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Pathology and the Postmodern
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Pathology and the Postmodern
Mental Illness as Discourse and Experience

Edited by:

February 2000 | 288 pages | SAGE Publications Ltd
In this wide-ranging exploration of the relationship between mental distress and social constructionism, eminent cross-disciplinary scholars rework modernist assumptions about how the phenomenology of mental dysfunction works. The authors address how specific cultural, economic and historical forces converge in contemporary psychiatry and psychology and how new syndromes, sugjectivities and identities are being constructed and deconstructed in technological, culturally mediated and hyper-reflexive contexts, and what new critiques and understandings of 'pathology' seem viable, given these still emerging scenarios.

 
PART ONE: INTRODUCTION
Dwight Fee
The Broken Dialogue
Mental Illness as Discourse and Experience

 
 
PART TWO: PSYCHIATRIC DISCOURSE AND MENTAL LIFE IN POSTMODERN SPACES
Simon Gottschalk
Escape from Insanity
`Mental Disorder' in the Postmodern Moment

 
Jackie Orr
Performing Methods
History, Hysteria and the New Science of Psychiatry

 
Dwight Fee
The Project of Pathology
Reflexivity and Depression in Elizabeth Wurtzel's /f003Prozac Nation

 
 
PART THREE: PATHOLOGY AND SELFHOOD: NEW AND CONTESTED SUBJECTIVITIES
Kenneth J Gergen
The Self
Transfiguration by Technology

 
Mark Freeman
Modernists at Heart? Postmodern Artist Breakdowns and the Question of Identity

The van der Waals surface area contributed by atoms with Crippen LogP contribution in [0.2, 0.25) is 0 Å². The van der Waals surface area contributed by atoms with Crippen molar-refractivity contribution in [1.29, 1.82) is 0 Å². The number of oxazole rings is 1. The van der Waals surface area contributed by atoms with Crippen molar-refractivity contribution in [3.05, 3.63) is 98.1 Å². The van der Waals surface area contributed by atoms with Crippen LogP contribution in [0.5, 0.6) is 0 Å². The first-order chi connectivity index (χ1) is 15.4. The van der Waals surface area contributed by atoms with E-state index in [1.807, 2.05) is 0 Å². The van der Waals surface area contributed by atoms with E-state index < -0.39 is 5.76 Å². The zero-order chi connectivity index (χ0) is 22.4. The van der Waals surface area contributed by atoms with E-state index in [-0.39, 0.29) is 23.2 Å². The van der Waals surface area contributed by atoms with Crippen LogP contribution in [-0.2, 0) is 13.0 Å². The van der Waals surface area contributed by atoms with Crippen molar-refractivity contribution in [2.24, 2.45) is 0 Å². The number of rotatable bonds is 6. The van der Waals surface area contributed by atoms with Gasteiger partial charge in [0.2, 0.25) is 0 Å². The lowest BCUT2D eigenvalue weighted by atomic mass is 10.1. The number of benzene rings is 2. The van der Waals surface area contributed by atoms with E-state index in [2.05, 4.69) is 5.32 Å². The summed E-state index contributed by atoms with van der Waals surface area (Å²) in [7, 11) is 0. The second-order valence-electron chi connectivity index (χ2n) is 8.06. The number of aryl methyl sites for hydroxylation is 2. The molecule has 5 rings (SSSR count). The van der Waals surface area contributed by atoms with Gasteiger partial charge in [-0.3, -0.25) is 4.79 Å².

Janet Wirth-Cauchon
A Dangerous Symbolic Mobility
Narratives of Borderline Personality Disorder

 
John P Hewitt, Michael R Fraser and Leslie Beth Berger
Is it Me or Is it Prozac? Antidepressants and the Construction of Self
 
PART FOUR: TOWARD NEW APPROACHES: EPISTEMOLOGY, RESEARCH, POLITICS
Vivian Burr and Trevor Butt
Psychological Distress and Postmodern Thought
Jane Ussher
Women's Madness
A Material-Discursive-Intrapsychic Approach

 
S R Sabat and Rom Harr[ac]e
Grammar and the Brain
Fred Newman
Does a Story Need a Theory? Understanding the Methodology of Narrative Therapy

`An exciting, challenging and thought-provoking book which many have waited years for. This is an excellent series of edited accounts which expand and invigorate the dialogue about the history, phenomenology, and contemporary experience of mental illness in a sociohistorical context that is in several respects increasingly hostile to the tenets of "social constructionism" a perspective fundermental to such discussions' - Counselling Psychology Review

`This is a wonderful volume, powerfully written, timely, insightful, and filled with major pieces; the passion, intellectual rigor and sense of history found here promises to shape this field in the decades to come. This volume sets the agenda for the future' - Norman K Denzin, University of Illinois

`A beautifully crafted manuscript which re-invigorates the rather stale debate between the traditionalists and the anti-psychiatry schools of thought.... For all those working in mental health arenas the journeying through this text will be highly rewarding indeed. Stick with it.' - Mental Health Care

`This is a book which will apeal to those interested in theoretical debates rather than to practitioners who may find it heavey weather if they have not had the time or resources to engage with what are often quite difficult and often dense writings' - British Journal of Social Work

`This book.. present[s] a clarity that is vivid.... This book would be a good place for psychiatrists to start' - British Journal of Psychiatry

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